Jessop, D. M., Adams, S. E., & Murray-Rust, P. (2011). Mining chemical information from Open patents. J Cheminform, 3(40). doi:10.1186/1758-2946-3-40
Reviewed by Jihoon Jo.


Although in the chemical field, there is a huge amount of information available in the published literature, the vast majority is not machine-understandable formats. Structured resources and data are often closed as a result of a labor-intensive manual curation. Patent documents are a rich source of chemical information. In spite of some degree of variability due to the different styles of natural language and document layout taken by applicants, most of patent documents, in practice, have a closely defined structure and style of presentation. Because of this feature of chemical patents along with their lengthiness, automated semantic data collection has a potentially extreme value.

The authors in this study analyzed 667 openly available patent documents within the online archive of European Patent Office (EPO) and extracted a total of 4,444 reactions using PatentEye. PatentEye is a prototype system for the extraction and semantification of chemical reactions from the patent literature aimed to create machine-understandable representations and share them as open data. They identified reactants and their amounts with a precision of 78% and recall of 64% and an accuracy of 92% in product identification.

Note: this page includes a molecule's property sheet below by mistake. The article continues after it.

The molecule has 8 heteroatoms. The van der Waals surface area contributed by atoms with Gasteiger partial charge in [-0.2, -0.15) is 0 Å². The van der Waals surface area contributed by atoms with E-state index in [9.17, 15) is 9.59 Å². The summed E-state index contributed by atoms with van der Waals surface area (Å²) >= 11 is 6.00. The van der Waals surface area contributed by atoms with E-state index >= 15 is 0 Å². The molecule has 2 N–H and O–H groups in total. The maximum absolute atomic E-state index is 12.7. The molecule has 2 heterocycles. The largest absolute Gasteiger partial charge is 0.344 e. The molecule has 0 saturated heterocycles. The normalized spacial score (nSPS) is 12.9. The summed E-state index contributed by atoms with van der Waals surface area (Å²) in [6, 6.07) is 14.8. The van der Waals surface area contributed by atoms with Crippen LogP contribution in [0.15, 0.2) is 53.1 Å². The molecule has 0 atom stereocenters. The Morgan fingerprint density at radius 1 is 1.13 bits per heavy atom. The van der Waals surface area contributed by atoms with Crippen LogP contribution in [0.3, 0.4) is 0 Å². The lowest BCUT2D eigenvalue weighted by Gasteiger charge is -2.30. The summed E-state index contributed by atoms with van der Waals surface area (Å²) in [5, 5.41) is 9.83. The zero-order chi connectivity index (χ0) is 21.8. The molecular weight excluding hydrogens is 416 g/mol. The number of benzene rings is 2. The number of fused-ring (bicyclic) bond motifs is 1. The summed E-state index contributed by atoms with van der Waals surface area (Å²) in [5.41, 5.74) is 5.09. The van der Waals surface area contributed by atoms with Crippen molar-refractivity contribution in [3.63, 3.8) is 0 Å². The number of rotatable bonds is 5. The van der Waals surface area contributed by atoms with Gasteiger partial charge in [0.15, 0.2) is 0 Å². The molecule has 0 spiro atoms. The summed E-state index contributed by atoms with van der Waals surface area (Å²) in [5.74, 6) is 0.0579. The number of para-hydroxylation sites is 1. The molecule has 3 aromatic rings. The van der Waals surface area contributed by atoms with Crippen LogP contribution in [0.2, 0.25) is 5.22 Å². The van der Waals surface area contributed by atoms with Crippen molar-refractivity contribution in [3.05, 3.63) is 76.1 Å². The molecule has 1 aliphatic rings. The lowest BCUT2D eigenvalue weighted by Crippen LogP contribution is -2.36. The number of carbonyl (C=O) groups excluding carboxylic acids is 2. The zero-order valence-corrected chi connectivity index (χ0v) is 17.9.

PatentEye’s workflow consists of: 1) identifying and downloading chemical patents, 2) semantically enhancing documents, and 3) extracting chemical reactions using ChemicalTagger and converting to CML.

The process of enhancing document semantics involves deflattening or reformatting the XML to have a more explicit structure, annotating references to other sections of the documents, identifying and labeling the paragraphs which are part of an experimental section, applying OSRA software to chemical structure images within the documents to add SMILES, and identifying spectral data using OSCAR3.

Chemical reactions including reagents, solvents, and products were extracted from these semantically enhanced documents and turned into CML.